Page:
Fall 2016
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Saving the IT Brand

The IT mantra to “fail fast” simply reinforces a reputation we don’t want. Instead, as skilled resources with great business minds, we should learn how to avoid failure in the first place.
You don’t have to look far these days to find an expert speaking out about the merits of failing fast. In 2015, I attended a conference with an impressive gathering of CIOs, and there I heard about failure’s merits repeatedly from analysts, distinguished keynote speakers, and my peers. One keynote speaker joked, “Well, failure is very popular right now.”

You might wonder: Why the fascination with failing fast? Somewhere, this notion became tied to Agile methodologies and information technology. This nasty association isn’t new, but instead of running its course and vanishing like a rash or a touch of the flu, it appears to be picking up steam.

Now, I understand that the phrase doesn’t actually mean, “Let’s see how quickly we can fail.” When information technology professionals say “fail fast,” they mean, “Let’s discover any failures quickly, adjust, and move on.” Failure is inevitable. So find it, learn from it, and fix it—fast.

I suggest it doesn’t have to be inevitable. We don’t have to fail in the first place—or, at least, not as often. Instead of repeating the “fail fast” mantra, reinforcing the notion of failure as part of the “IT brand,” let’s take steps to remove it. It takes commitment, candor, and discipline, but there are clear steps we can take to minimize or eliminate failure.

Branding Failure Correctly

Here’s why it’s important: No other business function suffers from the same infection. We don’t see sales professionals encouraging each other to increase their rate of disappointing customers. Our peers in supply chain aren’t puffing their chests because they are proficient in missing commitments faster than ever before.

But in IT, you’d think we just can’t get enough of failure. It’s becoming part of the brand.

At that same CIO conference, one speaker described failure in two ways. One description, he suggested, was the variety of failure that lets us learn something—then try a different approach. The second view of failure, however, is the more harmful view. It comes with public embarrassment and potential business setbacks.

But let’s be honest, the first description isn’t really failure at all. It’s iteration—anchoring and adjusting. It is experimentation. IT pros have been doing this for years. We don’t need experts to suggest we do it quickly.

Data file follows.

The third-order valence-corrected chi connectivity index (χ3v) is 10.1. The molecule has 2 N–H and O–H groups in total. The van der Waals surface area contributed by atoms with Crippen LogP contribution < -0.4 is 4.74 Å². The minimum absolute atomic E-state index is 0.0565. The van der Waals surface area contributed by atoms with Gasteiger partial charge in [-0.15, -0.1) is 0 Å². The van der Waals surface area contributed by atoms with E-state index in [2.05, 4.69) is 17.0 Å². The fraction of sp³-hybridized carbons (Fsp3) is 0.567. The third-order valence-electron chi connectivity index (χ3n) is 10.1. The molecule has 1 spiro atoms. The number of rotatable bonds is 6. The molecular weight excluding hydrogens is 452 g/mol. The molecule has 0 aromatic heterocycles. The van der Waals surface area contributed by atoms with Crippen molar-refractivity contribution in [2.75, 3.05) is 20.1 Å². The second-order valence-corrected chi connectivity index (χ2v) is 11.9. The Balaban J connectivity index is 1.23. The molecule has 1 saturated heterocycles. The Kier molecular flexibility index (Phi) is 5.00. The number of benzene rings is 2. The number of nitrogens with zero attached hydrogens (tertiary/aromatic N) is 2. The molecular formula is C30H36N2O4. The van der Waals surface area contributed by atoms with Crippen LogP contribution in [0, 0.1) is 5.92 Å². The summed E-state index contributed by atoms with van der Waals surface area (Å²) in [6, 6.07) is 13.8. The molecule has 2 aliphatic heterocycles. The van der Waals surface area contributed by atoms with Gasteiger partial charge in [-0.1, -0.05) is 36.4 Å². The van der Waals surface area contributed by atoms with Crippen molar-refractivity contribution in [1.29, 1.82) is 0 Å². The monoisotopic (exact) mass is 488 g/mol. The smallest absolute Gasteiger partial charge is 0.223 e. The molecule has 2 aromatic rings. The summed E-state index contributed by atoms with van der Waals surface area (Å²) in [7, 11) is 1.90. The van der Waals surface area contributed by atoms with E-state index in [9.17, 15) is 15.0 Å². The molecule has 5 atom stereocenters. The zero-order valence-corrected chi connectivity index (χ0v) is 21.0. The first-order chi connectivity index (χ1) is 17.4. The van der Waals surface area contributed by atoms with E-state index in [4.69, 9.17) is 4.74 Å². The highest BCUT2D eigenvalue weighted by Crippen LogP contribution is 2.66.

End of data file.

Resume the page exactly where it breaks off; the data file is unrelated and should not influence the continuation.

In my experience writing code, I loved chasing down an elusive bug that had caused a function or program to fail. If I counted the times I experienced these tiny iterations (compile, run, abort!) as failures, I would need to be medicated. I would have given up my IT career long ago.

So let’s not call that failure. Call it what it is: iterating fast. Experimenting fast. Better yet, let’s just talk about being fast—in general! It should be a blinding flash of the obvious that our IT teams perform this type of work quickly. So stop calling it failure, and we’re halfway to improving the “IT brand.”

We’ve Done It to Ourselves

Instead, let’s concentrate on the second variety of failure—the really damaging variety of failure. When IT and failure mix, fast or slow, we have disappointed customers, or disenfranchised, disempowered, distracted, or frustrated fellow employees.

A single, bona fide project failure can disappoint thousands of people in many different ways all at once.

Sadly, failure has been a part of the IT brand for a long time. It is no mystery how it happened—we earned the association. Projects our businesses viewed as “IT projects” have been failing at an inexcusable rate for decades. The failure rate is still embarrassingly high today. Depending on which article you cite, Gartner places the failure rate of ERP implementations (the granddaddy, write-home-to-mom of failures) well above 40 percent, possibly as high as 75 percent.